Das Wanderlust, The Bobby McGees, Euros Child, Emil Friis @ The Luminaire, Kilburn High Road, May 23
AS FAR as line-ups go tonight's is one of the stranger ones. Kicking off, or rather tapping off, with folksy guitarist Emil Friis, it all starts rather civilly...but quickly descends into the bonkers, riotous chaos that follows Das Wanderlust around.
Former Gorky's Zygotic Mynci frontman Euros Child is up next, playing without his usual backing band. He's nervous, stuttering his way through drum machine programmes and absent mindedly counting his non-existent band in, but he's all the better for it. The tongue in cheek kookiness that made Gorkys so popular is there in abundance, with lots of keyboards and the funniest lyrics he's ever written. Tet a Tet ("With a squiggly bit over the 'e's and a nice bit of French keyboard") and Look At My Boots are utterly bonkers and have the audience in hysterics - he's Wales's very own Jeffrey Lewis. After being called back for an encore (a support act doing an encore!) the nautically themed Bobby McGees take to the stage in a shower of sweets, glow sticks and party poppers. They look ridiculous but a few songs in they let their gimmicks slip momentarily and hold their own. Eleanor Callaghan's beautiful, Isobel Campbell-esque voice harks back to the heady days of C86 indiepop, while Jimmy Cairney's hammed up Scottish vocals provide an anti-folk aside. Their boy meets girl, boy takes girl out to dance to Smiths records tales are as funny as they are cute.
The crowd suitably tweed up, Das Wanderlust take to the stage with singer Laura Simmons wearing a beard and cape over her trademark flowery dress. Before they've played a note she reads a piece announcing her departure from the band, saying the boys have demanded she becomes more marketable so they can get big enough to play with "The U2". The options they gave her, she says, are to become a sexy electro girl, a whimsical folk singer or a drug addled Winehouse-alike. But she shunned them to become The Wizard of Rock. Bonkers from the outset.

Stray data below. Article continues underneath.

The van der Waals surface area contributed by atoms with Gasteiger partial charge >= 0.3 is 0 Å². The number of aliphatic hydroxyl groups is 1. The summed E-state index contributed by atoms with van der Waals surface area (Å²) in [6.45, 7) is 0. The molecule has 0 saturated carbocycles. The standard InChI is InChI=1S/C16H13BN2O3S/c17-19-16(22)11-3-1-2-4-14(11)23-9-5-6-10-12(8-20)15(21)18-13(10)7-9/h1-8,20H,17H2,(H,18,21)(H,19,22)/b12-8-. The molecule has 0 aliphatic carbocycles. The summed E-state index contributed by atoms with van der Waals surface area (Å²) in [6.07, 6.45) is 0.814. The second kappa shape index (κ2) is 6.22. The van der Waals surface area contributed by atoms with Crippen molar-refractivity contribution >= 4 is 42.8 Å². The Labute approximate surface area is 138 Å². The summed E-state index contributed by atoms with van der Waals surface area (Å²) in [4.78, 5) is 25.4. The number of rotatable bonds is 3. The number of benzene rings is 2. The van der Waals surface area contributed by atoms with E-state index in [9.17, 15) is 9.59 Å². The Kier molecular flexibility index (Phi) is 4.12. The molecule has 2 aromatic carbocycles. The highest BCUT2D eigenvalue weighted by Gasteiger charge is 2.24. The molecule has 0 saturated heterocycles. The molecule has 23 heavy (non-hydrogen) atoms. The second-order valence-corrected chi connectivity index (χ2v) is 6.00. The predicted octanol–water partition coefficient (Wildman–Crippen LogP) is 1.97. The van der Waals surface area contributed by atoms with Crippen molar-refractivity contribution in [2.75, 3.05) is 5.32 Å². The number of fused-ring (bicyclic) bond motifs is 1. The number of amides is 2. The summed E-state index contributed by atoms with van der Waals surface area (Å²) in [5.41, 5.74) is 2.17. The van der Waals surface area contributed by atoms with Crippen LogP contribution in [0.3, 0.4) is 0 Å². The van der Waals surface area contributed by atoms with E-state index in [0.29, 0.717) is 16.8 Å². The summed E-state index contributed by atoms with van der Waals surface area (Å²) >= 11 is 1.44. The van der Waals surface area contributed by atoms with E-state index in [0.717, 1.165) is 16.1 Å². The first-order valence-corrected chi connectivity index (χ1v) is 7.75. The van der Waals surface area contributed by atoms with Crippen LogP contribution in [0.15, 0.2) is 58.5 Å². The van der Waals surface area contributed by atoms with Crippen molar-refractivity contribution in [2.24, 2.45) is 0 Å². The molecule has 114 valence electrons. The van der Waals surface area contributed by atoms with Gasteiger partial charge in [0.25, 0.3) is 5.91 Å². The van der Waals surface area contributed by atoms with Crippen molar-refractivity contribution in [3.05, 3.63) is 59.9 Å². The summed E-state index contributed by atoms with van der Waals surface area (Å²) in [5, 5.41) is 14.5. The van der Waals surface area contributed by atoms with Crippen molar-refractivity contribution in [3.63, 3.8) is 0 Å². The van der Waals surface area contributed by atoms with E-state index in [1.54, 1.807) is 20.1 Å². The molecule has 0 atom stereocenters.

"My dad said we need more variety in our set," says guitarist Andy Elliot, "Which I think means we should play less fast, less twee and less rubbish." But that's what they do best. Dirty riffs, imposing jangly keyboards and Simmons's yelping vocals channel the DIY enthusiasm of Bis with the rackety oddball feel of Sparks. Simmons chatters and giggles her way through the set, coming across quite the cutesy indie girl - but when she opens her mouth to sing, rocking in to her keyboard, she becomes an entirely different person - think Poly Styrene in Laura Ashley.
Launching their album Horses For Courses, they wrap the night up with Sea Shanty which, they proudly announce, the NME described as "literally the worst thing they'd ever heard and annoying on an almost nuclear level" before giving it eight out of 10.Which just about sums up Das Wanderlust - they're so wrong they're very, very right. Silly,throw-away indiepop at its best - the perfect antidote to the straight faced electro and lad rock that's been clogging up our charts.